***Posted by Daniel McGroarty***
“The current coronavirus pandemic has exposed significant supply chain challenges associated with our over-reliance on foreign (and especially Chinese) raw materials,” — writes ARPN’s Sandra Wirtz in a new piece for The Economic Standard:
“PPE has become the poster child, but whether it’s smart phone technology, solar panels, electric vehicles, or fighter jets — critical minerals are integrated into all aspects of U.S. supply chains. And, in spite of the fact that the United States is rich in mineral resources, we have maneuvered ourselves into a situation where we often find ourselves at the mercy of China.”
Outlining the genesis and extent of our over-reliance on largely Chinese-sourced mineral resources, Wirtz argues that while the main focus has been on rare earths, our supply chain vulnerabilities stretch far beyond, as evidenced most recently by the findings of the new World Bank report on “The Mineral Intensity of the Clean Energy Transition.”
With COVID as the catalyst, that message is resonating with U.S. policymakers, in the Cabinet Departments and at the White House. Wirtz outlines several current policy initiatives aimed at alleviating our supply chain vulnerabilities:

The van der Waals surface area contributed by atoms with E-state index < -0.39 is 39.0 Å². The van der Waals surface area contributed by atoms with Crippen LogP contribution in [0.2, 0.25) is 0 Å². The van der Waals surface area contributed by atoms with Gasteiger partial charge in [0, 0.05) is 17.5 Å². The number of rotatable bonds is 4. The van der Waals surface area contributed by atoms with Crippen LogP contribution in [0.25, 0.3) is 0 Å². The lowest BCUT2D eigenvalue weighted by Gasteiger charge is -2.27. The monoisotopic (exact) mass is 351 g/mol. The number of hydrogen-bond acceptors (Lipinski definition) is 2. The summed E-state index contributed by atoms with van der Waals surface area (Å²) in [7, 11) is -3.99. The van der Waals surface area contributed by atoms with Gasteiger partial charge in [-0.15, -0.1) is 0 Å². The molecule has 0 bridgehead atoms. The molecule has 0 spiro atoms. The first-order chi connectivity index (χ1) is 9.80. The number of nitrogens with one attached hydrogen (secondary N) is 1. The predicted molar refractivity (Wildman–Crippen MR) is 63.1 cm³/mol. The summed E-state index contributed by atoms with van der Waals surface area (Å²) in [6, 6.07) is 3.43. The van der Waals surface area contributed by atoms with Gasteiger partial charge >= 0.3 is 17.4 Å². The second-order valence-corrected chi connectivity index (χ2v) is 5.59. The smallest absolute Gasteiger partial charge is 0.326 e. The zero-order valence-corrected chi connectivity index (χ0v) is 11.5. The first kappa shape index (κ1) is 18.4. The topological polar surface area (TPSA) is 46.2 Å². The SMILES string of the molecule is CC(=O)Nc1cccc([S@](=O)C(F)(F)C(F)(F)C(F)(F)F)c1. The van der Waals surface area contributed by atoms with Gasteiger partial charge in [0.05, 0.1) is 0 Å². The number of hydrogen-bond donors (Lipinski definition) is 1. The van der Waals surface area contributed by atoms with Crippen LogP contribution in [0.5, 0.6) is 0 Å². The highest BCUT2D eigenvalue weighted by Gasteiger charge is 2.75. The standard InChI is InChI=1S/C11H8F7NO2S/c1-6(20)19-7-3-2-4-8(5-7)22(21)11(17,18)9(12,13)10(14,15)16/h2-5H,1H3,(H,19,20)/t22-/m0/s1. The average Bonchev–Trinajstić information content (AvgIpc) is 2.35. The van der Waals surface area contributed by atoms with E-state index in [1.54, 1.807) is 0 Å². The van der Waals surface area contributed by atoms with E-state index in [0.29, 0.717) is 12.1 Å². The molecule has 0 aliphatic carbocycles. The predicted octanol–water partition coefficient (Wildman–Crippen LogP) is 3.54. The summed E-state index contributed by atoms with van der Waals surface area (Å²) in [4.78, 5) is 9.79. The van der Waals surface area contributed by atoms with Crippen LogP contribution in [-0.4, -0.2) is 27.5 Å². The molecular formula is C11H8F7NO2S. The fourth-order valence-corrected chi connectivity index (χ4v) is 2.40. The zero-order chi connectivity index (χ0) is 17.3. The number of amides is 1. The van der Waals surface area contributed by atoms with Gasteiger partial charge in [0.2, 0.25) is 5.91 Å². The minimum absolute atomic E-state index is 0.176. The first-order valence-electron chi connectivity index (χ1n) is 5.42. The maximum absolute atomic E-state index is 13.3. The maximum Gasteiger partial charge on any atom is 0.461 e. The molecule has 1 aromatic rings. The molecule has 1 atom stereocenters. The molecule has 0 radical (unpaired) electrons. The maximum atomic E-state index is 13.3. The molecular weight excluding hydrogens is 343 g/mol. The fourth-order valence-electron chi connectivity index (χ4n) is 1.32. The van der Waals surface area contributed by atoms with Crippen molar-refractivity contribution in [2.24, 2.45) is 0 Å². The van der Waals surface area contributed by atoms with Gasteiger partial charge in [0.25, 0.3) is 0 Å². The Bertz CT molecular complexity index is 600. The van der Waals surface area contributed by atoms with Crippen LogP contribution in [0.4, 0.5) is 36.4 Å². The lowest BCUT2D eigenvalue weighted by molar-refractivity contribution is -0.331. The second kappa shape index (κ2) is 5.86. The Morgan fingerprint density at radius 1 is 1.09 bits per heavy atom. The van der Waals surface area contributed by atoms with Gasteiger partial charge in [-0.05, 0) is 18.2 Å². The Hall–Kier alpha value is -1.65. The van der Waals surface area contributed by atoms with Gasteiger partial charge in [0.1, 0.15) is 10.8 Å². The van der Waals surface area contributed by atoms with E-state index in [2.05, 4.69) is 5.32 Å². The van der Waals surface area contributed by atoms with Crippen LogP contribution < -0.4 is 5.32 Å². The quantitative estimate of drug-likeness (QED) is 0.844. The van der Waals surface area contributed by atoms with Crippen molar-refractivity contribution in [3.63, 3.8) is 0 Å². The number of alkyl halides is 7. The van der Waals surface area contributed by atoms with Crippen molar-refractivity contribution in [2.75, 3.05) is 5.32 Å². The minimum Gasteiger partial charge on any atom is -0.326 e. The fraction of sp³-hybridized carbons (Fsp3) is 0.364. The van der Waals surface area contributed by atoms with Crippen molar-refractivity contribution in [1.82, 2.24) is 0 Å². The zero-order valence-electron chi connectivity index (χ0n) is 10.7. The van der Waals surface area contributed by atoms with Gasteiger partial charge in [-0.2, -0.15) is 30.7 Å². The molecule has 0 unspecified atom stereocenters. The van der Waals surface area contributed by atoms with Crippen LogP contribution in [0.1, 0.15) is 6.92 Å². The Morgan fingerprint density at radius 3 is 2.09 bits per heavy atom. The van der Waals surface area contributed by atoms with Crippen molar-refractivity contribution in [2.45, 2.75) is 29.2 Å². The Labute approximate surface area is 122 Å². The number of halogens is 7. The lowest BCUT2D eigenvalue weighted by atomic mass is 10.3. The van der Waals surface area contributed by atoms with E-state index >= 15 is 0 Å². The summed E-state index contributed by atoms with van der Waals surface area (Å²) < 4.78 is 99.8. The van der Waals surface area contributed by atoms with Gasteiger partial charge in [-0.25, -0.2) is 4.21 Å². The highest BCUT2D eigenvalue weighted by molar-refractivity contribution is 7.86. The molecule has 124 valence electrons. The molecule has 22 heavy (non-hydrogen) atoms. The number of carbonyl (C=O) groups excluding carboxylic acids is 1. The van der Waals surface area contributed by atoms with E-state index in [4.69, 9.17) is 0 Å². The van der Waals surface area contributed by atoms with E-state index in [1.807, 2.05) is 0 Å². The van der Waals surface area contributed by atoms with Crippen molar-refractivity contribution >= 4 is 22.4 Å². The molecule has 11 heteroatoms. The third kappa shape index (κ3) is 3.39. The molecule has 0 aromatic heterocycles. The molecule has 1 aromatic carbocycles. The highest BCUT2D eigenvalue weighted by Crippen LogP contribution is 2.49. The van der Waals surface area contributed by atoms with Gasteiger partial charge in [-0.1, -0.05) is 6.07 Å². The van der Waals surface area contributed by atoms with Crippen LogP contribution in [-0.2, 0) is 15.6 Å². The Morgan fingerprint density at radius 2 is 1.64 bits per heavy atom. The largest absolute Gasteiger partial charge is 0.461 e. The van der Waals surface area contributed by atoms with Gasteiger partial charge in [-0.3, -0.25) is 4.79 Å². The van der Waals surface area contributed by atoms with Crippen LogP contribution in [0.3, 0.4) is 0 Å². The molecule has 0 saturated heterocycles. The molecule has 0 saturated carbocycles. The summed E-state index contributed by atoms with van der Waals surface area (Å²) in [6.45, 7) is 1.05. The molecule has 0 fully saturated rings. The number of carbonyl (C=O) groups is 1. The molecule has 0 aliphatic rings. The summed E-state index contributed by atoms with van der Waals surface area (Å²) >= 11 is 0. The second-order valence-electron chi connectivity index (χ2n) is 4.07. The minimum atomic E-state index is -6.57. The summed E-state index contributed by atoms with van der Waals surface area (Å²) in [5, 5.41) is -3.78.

- U.S. Sen. Ted Cruz’s Onshoring Rare Earths Act of 2020, or ORE Act, which defines ‘critical minerals’ as the 17 Rare earths plus four key minerals underpinning battery tech;
- the expansion of the Department of Energy’s “target list” for project proposals to develop next gen extraction, separation and processing technologies for five rare earths plus cobalt, lithium, manganese and natural graphite; and
- two new Executive Orders which would promote domestic mineral resource development.
“All of which is to say that, after long period of inaction, the U.S. Government seems to be viewing strategic materials and critical minerals issues with a new seriousness. That’s a welcome development. COVID, with its sudden disruption of supply chains, should be the last warning the U.S. needs to bolster our mineral resource security going forward.”
Read the full piece here.